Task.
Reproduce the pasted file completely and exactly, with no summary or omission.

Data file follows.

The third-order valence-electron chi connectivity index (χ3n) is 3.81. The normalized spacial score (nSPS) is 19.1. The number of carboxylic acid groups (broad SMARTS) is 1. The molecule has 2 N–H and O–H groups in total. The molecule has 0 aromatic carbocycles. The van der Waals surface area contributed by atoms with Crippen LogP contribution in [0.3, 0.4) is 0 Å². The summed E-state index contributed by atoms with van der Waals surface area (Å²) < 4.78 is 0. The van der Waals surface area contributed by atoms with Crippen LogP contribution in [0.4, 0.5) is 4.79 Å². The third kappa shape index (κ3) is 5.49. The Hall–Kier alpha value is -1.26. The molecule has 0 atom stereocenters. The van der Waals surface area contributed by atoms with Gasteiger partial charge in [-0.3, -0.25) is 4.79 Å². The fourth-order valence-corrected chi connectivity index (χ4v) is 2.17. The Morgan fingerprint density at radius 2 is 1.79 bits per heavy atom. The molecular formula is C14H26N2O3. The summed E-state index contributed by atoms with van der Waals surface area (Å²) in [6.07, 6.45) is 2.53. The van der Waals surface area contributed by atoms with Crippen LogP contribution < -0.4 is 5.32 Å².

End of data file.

The third-order valence-electron chi connectivity index (χ3n) is 3.81. The normalized spacial score (nSPS) is 19.1. The number of carboxylic acid groups (broad SMARTS) is 1. The molecule has 2 N–H and O–H groups in total. The molecule has 0 aromatic carbocycles. The van der Waals surface area contributed by atoms with Crippen LogP contribution in [0.3, 0.4) is 0 Å². The summed E-state index contributed by atoms with van der Waals surface area (Å²) < 4.78 is 0. The van der Waals surface area contributed by atoms with Crippen LogP contribution in [0.4, 0.5) is 4.79 Å². The third kappa shape index (κ3) is 5.49. The Hall–Kier alpha value is -1.26. The molecule has 0 atom stereocenters. The van der Waals surface area contributed by atoms with Gasteiger partial charge in [-0.3, -0.25) is 4.79 Å². The fourth-order valence-corrected chi connectivity index (χ4v) is 2.17. The Morgan fingerprint density at radius 2 is 1.79 bits per heavy atom. The molecular formula is C14H26N2O3. The summed E-state index contributed by atoms with van der Waals surface area (Å²) in [6.07, 6.45) is 2.53. The van der Waals surface area contributed by atoms with Crippen LogP contribution < -0.4 is 5.32 Å².